A man accused of murdering his brother-in-law in Perth has claimed it was self-defence, despite an elaborate escape in which he fled Australia and evaded police for more than a decade.
Anthony Carl Prestidge is on trial in the West Australian Supreme Court charged with the wilful murder of Andy Arthur Ball on September 10, 2002.
In her opening address, prosecutor Linda Petrusa said Mr Ball's body was found on September 12, 2002, under some bed sheets in the kitchen at his home with only his feet poking out.
A post mortem examination revealed he had died from a severe head injury with extensive fracturing of the skull and some brain injury, she said.
He had been struck with "a large degree of force" to the back of the head and had been lying on the floor bleeding when he was struck a second time, she said.
Ms Petrusa alleged Prestidge committed the murder and then fled to the Perth International Airport where he made a call to a friend saying he would meet up with them soon, only to instead board a flight to Bali moments later.
She said his actions demonstrated a consciousness of guilt.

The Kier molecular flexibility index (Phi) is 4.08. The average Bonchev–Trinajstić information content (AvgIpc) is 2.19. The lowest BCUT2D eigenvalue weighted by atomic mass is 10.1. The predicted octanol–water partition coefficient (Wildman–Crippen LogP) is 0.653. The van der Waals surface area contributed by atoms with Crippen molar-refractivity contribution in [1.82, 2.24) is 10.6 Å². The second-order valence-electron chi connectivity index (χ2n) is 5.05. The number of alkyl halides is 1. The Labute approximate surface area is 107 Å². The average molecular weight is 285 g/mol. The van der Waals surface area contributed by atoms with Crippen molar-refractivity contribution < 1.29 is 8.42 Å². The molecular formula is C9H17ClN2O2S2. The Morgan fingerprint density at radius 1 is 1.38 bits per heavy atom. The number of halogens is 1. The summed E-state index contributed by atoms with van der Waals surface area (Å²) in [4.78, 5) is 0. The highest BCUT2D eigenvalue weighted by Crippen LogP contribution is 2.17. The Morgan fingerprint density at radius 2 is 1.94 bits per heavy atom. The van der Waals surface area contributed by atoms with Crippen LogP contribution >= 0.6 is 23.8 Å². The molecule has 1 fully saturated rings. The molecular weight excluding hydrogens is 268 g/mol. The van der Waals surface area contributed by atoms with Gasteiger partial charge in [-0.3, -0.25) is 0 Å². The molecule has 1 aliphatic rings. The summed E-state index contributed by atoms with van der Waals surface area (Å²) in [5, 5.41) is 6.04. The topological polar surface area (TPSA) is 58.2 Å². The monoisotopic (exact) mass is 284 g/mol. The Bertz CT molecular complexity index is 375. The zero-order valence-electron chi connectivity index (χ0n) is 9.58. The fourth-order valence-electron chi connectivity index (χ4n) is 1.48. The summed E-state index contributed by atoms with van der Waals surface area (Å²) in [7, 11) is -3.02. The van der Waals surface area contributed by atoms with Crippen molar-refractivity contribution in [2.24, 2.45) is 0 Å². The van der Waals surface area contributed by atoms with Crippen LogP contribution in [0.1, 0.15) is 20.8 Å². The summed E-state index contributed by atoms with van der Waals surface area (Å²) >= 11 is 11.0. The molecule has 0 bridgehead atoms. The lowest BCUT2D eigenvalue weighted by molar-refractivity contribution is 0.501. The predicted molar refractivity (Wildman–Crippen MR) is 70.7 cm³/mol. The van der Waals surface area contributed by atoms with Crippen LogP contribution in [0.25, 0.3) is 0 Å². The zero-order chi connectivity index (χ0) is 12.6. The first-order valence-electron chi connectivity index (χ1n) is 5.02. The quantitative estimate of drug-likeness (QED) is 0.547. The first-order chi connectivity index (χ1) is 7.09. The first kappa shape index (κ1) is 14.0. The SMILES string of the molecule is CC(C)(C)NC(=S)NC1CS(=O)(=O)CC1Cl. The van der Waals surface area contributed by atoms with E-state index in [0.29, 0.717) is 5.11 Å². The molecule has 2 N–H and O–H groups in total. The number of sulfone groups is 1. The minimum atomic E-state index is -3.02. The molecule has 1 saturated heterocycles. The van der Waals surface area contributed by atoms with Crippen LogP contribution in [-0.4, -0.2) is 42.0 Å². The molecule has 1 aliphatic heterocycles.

Mr Ball, who was then 24, had been married for four years to Prestidge's sister, Angela, and they had two children.
But the relationship was both mentally and physically abusive, and Ms Ball had been hospitalised in 2001 for a broken cheek bone, a fact she shared with her brother when he came from London to visit them in August 2002, Ms Petrusa said.
After talks with her brother, Ms Ball decided to finally leave her husband in September 2002.
Before his death, Mr Ball had told some neighbours that if anything happened to him it would be Prestidge's fault, Ms Petrusa said.
Defence lawyer Helen Prince argued that while Mr Ball's death was a tragedy, her client had acted in self-defence when Mr Ball came to him with a knife believing Prestidge was having an affair with his own sister.
Mr Ball had thought Prestidge was going to tear his family apart and that his wife was going to take his children overseas, Ms Prince said.
"Tony will always have to live with that," she said.
There was a difference between criminal responsibility and moral responsibility, Ms Prince said.
The fact that Prestidge had fled did not indicate a consciousness of guilt over the crime, and the fact that he covered the body with sheets indicated some care for the victim, she said.
The trial continues.